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The Convention on the Future of Europe

How States Behave in a New Institutional Context of Negotiation


Francesco Marchi

The negotiation of new treaties, containing important institutional innovations and reforms, has been a constant challenge for the EU ever since the 1950s. When compared with the classic intergovernmental conferences, the Convention on the Future of Europe stands as a Copernican revolution that radically altered the method of treaty change. For the first time, Member States agreed to share their constituent power with representatives from the European institutions, as well as from the national parliaments. Adopting a multi-disciplinary approach merging history, political science and negotiation analysis, this book examines the origins of this new method, taking into account previous experiments of a constitutional nature such as the EPC, the Spinelli Draft Treaty and the convention that drafted the Charter of Fundamental Rights. It also analyses how this new method might have influenced the negotiating behaviour of government representatives. Using a case study approach in two specific policy areas that were negotiated at the European Convention – firstly, the reform of the EU’s institutional architecture and secondly, the adoption of a legal personality and the simplification of the legal instruments – the author explores how the characteristics of the issues under negotiation influenced the dynamics in the Assembly and, specifically, the behaviour of representatives of the Member States.
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This research has been an exceptional adventure in many regards, humanly speaking and intellectually speaking. The final result would not have been possible without the help of a number of people, to only some of whom it is possible to give particular mention here.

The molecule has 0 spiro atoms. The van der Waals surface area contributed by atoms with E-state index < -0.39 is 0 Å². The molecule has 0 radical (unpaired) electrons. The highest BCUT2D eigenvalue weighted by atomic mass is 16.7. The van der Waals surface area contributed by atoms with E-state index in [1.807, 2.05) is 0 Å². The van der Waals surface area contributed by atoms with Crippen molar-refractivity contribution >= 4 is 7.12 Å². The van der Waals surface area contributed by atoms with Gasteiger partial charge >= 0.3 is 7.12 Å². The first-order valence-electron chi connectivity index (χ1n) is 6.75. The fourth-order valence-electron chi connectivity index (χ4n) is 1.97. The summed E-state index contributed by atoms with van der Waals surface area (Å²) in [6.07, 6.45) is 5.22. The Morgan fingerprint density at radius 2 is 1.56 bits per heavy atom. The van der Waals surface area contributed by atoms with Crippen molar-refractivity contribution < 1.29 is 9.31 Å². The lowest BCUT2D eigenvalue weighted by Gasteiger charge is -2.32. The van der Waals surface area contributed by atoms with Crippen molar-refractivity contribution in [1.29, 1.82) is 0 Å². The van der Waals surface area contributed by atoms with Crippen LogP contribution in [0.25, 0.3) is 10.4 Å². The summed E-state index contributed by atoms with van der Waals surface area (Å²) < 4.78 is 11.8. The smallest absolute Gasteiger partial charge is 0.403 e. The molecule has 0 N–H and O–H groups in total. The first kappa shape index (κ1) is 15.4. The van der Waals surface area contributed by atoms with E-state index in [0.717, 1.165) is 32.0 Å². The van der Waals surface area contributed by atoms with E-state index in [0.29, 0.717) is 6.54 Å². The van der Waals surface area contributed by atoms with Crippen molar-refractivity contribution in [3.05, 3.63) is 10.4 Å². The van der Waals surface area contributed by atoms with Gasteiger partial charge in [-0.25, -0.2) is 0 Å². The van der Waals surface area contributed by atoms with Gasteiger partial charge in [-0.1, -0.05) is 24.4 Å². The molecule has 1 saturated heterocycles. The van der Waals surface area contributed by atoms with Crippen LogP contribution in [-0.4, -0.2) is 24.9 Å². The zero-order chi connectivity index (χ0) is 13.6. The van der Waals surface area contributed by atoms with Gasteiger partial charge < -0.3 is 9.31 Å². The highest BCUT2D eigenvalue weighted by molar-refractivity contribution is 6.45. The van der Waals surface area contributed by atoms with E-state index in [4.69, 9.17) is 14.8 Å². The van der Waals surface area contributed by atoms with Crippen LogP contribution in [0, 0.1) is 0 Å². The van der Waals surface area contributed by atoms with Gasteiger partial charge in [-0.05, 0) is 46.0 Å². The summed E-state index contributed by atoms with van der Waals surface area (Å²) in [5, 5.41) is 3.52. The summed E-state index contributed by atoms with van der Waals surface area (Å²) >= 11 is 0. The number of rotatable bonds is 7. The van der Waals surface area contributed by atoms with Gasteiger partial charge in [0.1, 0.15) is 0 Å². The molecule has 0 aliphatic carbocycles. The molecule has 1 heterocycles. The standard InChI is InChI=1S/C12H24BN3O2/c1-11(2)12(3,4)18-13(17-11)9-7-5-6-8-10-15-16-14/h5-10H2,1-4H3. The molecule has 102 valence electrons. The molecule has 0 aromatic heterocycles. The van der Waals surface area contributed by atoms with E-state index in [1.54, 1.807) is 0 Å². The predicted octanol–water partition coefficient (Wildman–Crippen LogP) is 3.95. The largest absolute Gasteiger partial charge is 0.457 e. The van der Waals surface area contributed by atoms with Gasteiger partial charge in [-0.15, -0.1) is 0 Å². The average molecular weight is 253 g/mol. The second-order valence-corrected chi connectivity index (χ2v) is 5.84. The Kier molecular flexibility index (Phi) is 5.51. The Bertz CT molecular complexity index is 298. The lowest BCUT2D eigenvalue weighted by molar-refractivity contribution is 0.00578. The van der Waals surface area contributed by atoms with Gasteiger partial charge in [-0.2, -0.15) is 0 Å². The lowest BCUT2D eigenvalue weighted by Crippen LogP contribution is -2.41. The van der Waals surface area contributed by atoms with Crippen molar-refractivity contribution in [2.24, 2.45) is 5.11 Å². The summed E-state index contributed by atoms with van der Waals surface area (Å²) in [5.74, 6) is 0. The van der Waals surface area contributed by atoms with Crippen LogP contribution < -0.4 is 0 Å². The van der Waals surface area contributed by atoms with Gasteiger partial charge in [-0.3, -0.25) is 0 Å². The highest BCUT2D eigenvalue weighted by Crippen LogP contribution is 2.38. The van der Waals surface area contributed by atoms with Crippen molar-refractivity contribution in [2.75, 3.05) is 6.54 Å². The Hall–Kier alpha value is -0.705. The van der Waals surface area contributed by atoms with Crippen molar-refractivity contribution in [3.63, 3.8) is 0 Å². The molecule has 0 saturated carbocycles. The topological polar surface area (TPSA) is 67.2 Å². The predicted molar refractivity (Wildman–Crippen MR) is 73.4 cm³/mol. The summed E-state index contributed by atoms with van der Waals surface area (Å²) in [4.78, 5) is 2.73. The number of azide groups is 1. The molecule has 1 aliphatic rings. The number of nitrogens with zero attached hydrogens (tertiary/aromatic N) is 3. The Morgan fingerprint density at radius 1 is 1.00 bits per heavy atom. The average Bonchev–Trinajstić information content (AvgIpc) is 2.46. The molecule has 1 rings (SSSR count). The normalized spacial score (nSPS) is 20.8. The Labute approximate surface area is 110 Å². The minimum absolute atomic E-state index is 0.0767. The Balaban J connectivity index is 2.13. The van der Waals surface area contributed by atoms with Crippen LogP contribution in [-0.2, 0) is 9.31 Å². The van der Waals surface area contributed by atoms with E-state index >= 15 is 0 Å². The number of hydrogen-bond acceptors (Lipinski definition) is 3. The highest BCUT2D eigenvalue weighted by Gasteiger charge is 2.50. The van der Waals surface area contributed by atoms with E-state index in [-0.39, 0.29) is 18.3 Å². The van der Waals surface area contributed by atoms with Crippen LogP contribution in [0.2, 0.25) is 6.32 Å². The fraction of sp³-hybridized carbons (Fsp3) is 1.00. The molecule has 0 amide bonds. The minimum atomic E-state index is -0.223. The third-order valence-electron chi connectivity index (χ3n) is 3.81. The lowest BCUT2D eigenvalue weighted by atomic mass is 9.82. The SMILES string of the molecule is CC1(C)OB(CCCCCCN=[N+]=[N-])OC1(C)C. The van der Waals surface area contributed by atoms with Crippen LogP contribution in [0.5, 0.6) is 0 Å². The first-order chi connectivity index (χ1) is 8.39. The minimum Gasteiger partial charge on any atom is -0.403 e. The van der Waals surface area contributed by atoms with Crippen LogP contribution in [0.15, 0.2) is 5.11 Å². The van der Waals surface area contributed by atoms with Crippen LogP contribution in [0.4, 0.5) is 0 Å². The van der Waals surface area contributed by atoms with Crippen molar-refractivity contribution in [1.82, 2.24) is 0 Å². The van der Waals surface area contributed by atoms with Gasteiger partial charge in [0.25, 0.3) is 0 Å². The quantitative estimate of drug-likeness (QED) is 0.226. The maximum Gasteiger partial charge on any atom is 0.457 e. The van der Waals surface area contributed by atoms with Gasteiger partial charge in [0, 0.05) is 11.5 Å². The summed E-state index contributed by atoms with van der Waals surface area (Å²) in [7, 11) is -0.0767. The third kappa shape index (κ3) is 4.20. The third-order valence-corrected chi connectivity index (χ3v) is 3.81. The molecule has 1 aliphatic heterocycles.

First of all, I would like to address my sincere expression of gratitude to Prof. Renaud Dehousse, for accepting to supervise this research and for his endless encouragements throughout these years. It has been a great privilege to conduct my research in collaboration with a professor of his stature.

I would like to address a special thanks to the Centre of European Studies at Sciences Po for providing me during several years with all the facilities and logistic support that a doctoral student could dream about and for financing with a three year grant “Bourse Europe” my research. Working there during three years was a unique occasion to meet and have exchanges with top international scholars on my research topic. My gratitude goes to Kalypso Nicolaides, Paul Magnette, Michael Schakleton, Vivien Schmidt, Wolfgang Wessels, Olivier Costa, Aurelien Colson and Daniel Druckman for having commented on early drafts of my research project, and for having provided me with useful advice on how to better approach my object of interest.

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